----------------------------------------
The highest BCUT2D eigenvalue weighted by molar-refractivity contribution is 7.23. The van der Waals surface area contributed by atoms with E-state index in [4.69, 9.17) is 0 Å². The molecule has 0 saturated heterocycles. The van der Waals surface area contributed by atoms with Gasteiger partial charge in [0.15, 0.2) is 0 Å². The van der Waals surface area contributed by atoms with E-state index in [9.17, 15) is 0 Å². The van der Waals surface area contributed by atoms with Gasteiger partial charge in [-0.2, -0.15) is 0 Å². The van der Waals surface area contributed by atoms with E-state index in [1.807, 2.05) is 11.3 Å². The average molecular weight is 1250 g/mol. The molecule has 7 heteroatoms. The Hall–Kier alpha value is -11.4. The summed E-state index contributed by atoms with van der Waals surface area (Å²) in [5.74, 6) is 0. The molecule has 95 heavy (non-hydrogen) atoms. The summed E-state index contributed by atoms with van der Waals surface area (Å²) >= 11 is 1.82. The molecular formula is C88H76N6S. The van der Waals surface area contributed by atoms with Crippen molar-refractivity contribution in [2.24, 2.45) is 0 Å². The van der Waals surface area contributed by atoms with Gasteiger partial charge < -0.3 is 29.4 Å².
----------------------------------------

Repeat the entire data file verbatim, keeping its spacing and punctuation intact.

The highest BCUT2D eigenvalue weighted by molar-refractivity contribution is 7.23. The van der Waals surface area contributed by atoms with E-state index in [4.69, 9.17) is 0 Å². The molecule has 0 saturated heterocycles. The van der Waals surface area contributed by atoms with Gasteiger partial charge in [0.15, 0.2) is 0 Å². The van der Waals surface area contributed by atoms with E-state index in [9.17, 15) is 0 Å². The van der Waals surface area contributed by atoms with Gasteiger partial charge in [-0.2, -0.15) is 0 Å². The van der Waals surface area contributed by atoms with E-state index in [1.807, 2.05) is 11.3 Å². The average molecular weight is 1250 g/mol. The molecule has 7 heteroatoms. The Hall–Kier alpha value is -11.4. The summed E-state index contributed by atoms with van der Waals surface area (Å²) in [5.74, 6) is 0. The molecule has 95 heavy (non-hydrogen) atoms. The summed E-state index contributed by atoms with van der Waals surface area (Å²) >= 11 is 1.82. The molecular formula is C88H76N6S. The van der Waals surface area contributed by atoms with Crippen molar-refractivity contribution in [2.24, 2.45) is 0 Å². The van der Waals surface area contributed by atoms with Gasteiger partial charge < -0.3 is 29.4 Å².